©2014 Resa Design Photography, by Resa TroyerThe yawn. One of my FAVORITE newborn image. I love how it’s a whole body experience for them, and looking at the image brings back so many sweet memories.©2014 Resa Design, LLC by Resa TroyerI shot this session in a WARM home (mom pumped up the heat before I arrived, my suggestion), and in front of a window with great light. I always bring a heating pad and warm up any place I am going to lay the new baby. It really helps them stay asleep and relaxed. Next time I need to remember how warm the house can be, and dress accordingly.

©2014 Resa Design, LLC by Resa TroyerCapturing siblings together can sometimes be tricky depending on who close in age they are. It’s hard to get them to all look at you, and attend to the newborn safely. This time I skipped that and just had them draw their attention to baby brother. Mom was thrilled how this session turned out. A happy client, is the best client :)©2014 Resa Design, LLC by Resa Troyer©2014 Resa Design, LLC by Resa Troyer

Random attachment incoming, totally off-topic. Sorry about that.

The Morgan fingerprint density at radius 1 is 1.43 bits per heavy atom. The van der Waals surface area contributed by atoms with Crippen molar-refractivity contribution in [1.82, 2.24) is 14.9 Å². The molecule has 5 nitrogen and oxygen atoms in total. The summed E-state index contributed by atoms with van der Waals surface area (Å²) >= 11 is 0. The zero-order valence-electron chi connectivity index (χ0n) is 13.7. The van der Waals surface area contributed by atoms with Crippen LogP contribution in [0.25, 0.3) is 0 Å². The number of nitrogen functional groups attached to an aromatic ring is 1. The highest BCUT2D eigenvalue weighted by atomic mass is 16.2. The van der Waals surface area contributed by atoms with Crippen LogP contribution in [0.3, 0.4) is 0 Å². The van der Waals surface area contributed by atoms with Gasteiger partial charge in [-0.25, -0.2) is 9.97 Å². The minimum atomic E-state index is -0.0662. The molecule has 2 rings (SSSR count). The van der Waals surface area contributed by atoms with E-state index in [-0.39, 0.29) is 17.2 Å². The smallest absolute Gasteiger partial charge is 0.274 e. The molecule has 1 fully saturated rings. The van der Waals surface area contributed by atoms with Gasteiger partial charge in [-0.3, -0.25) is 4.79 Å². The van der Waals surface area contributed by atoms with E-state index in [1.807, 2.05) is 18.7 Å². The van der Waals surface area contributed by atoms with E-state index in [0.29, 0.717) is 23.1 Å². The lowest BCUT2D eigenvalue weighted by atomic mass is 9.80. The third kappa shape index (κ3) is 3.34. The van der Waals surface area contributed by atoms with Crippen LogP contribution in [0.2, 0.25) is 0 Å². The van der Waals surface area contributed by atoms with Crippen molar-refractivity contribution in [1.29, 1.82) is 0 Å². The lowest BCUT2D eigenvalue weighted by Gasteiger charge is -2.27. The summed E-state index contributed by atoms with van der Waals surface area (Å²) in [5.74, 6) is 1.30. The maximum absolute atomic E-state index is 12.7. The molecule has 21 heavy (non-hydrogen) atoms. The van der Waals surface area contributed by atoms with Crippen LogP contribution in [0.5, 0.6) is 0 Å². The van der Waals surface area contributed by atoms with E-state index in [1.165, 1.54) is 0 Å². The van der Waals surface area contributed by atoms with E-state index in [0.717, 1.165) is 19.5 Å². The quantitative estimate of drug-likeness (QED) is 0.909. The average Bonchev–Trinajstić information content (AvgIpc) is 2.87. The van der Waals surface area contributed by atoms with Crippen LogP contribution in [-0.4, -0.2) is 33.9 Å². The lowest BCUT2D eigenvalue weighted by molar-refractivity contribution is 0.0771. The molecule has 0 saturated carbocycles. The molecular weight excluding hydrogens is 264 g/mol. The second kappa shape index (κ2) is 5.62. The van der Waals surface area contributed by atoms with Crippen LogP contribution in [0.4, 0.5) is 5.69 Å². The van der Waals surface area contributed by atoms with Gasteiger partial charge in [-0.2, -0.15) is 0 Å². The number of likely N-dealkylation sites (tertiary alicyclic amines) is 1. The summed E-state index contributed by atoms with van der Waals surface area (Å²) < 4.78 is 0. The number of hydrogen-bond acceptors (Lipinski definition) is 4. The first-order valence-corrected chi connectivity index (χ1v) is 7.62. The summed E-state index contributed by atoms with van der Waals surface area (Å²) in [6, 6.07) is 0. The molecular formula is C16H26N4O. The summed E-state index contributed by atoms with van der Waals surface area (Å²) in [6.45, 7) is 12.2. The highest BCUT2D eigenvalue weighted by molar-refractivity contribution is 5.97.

©2014 Resa Design, LLC by Resa Troyer

Grandma was at the home taking care of mom and the family when I was there. I asked her if she would like to pose with the baby for a shot or two. She was reluctant, (since she was cooking and not really “ready” for pictures) but I love how these turned out. What special images to have for your children when they are grown. Note to photographers: Consider suggesting grandma, or other special family member be present during a in home lifestyle session. They are a great help with kid wrangling, and you might even be able to get them to step in front of the lens for you too.


©2014 Resa Design PhotographyHere is a look behind getting this shot. It’s not as hard as you might be thinking. You can even do it with your phone!